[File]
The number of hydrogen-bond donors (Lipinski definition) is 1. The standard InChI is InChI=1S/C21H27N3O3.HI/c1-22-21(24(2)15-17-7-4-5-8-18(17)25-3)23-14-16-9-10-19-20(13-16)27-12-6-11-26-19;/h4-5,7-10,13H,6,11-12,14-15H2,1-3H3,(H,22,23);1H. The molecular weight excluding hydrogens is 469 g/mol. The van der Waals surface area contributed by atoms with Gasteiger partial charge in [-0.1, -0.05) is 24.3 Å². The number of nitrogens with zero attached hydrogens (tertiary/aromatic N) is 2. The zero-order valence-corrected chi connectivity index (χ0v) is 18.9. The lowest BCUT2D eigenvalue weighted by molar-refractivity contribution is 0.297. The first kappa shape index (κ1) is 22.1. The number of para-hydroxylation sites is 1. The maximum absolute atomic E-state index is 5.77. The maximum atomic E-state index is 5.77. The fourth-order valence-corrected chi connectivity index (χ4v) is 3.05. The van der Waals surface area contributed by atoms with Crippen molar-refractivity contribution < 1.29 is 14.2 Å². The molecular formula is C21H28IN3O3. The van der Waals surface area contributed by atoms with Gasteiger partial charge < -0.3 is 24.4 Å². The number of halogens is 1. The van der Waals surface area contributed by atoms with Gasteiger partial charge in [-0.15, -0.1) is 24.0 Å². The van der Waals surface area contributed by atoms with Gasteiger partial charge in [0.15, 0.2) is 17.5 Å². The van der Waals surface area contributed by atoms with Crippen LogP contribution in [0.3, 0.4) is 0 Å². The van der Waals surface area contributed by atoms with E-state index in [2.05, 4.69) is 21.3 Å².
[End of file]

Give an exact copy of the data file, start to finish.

The number of hydrogen-bond donors (Lipinski definition) is 1. The standard InChI is InChI=1S/C21H27N3O3.HI/c1-22-21(24(2)15-17-7-4-5-8-18(17)25-3)23-14-16-9-10-19-20(13-16)27-12-6-11-26-19;/h4-5,7-10,13H,6,11-12,14-15H2,1-3H3,(H,22,23);1H. The molecular weight excluding hydrogens is 469 g/mol. The van der Waals surface area contributed by atoms with Gasteiger partial charge in [-0.1, -0.05) is 24.3 Å². The number of nitrogens with zero attached hydrogens (tertiary/aromatic N) is 2. The zero-order valence-corrected chi connectivity index (χ0v) is 18.9. The lowest BCUT2D eigenvalue weighted by molar-refractivity contribution is 0.297. The first kappa shape index (κ1) is 22.1. The number of para-hydroxylation sites is 1. The maximum absolute atomic E-state index is 5.77. The maximum atomic E-state index is 5.77. The fourth-order valence-corrected chi connectivity index (χ4v) is 3.05. The van der Waals surface area contributed by atoms with Crippen molar-refractivity contribution < 1.29 is 14.2 Å². The molecular formula is C21H28IN3O3. The van der Waals surface area contributed by atoms with Gasteiger partial charge < -0.3 is 24.4 Å². The number of halogens is 1. The van der Waals surface area contributed by atoms with Gasteiger partial charge in [-0.15, -0.1) is 24.0 Å². The van der Waals surface area contributed by atoms with Gasteiger partial charge in [0.15, 0.2) is 17.5 Å². The van der Waals surface area contributed by atoms with Crippen LogP contribution in [0.3, 0.4) is 0 Å². The van der Waals surface area contributed by atoms with E-state index in [2.05, 4.69) is 21.3 Å².